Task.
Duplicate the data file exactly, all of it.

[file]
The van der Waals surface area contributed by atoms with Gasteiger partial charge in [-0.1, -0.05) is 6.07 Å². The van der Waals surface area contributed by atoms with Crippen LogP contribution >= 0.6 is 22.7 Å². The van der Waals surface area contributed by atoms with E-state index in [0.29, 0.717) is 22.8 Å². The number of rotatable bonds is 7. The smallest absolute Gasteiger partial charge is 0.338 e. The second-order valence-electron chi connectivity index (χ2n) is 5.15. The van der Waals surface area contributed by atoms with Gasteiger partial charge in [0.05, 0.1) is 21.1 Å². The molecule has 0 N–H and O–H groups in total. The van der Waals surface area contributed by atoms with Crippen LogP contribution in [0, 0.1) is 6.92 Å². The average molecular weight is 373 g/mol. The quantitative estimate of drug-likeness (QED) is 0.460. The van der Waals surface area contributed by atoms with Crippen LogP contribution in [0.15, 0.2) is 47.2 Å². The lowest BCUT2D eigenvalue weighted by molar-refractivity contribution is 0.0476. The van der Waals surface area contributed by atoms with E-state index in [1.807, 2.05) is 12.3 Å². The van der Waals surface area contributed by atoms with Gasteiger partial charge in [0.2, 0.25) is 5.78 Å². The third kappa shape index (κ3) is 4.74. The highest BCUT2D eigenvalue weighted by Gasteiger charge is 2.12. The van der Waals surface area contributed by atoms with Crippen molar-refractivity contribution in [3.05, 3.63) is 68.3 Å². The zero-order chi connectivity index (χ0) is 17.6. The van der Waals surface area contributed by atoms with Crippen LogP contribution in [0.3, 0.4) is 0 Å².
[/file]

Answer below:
The van der Waals surface area contributed by atoms with Gasteiger partial charge in [-0.1, -0.05) is 6.07 Å². The van der Waals surface area contributed by atoms with Crippen LogP contribution >= 0.6 is 22.7 Å². The van der Waals surface area contributed by atoms with E-state index in [0.29, 0.717) is 22.8 Å². The number of rotatable bonds is 7. The smallest absolute Gasteiger partial charge is 0.338 e. The second-order valence-electron chi connectivity index (χ2n) is 5.15. The van der Waals surface area contributed by atoms with Gasteiger partial charge in [0.05, 0.1) is 21.1 Å². The molecule has 0 N–H and O–H groups in total. The van der Waals surface area contributed by atoms with Crippen LogP contribution in [0, 0.1) is 6.92 Å². The average molecular weight is 373 g/mol. The quantitative estimate of drug-likeness (QED) is 0.460. The van der Waals surface area contributed by atoms with Crippen LogP contribution in [0.15, 0.2) is 47.2 Å². The lowest BCUT2D eigenvalue weighted by molar-refractivity contribution is 0.0476. The van der Waals surface area contributed by atoms with E-state index in [1.807, 2.05) is 12.3 Å². The van der Waals surface area contributed by atoms with Gasteiger partial charge in [0.2, 0.25) is 5.78 Å². The third kappa shape index (κ3) is 4.74. The highest BCUT2D eigenvalue weighted by Gasteiger charge is 2.12. The van der Waals surface area contributed by atoms with Crippen molar-refractivity contribution in [3.05, 3.63) is 68.3 Å². The zero-order chi connectivity index (χ0) is 17.6. The van der Waals surface area contributed by atoms with Crippen LogP contribution in [0.3, 0.4) is 0 Å².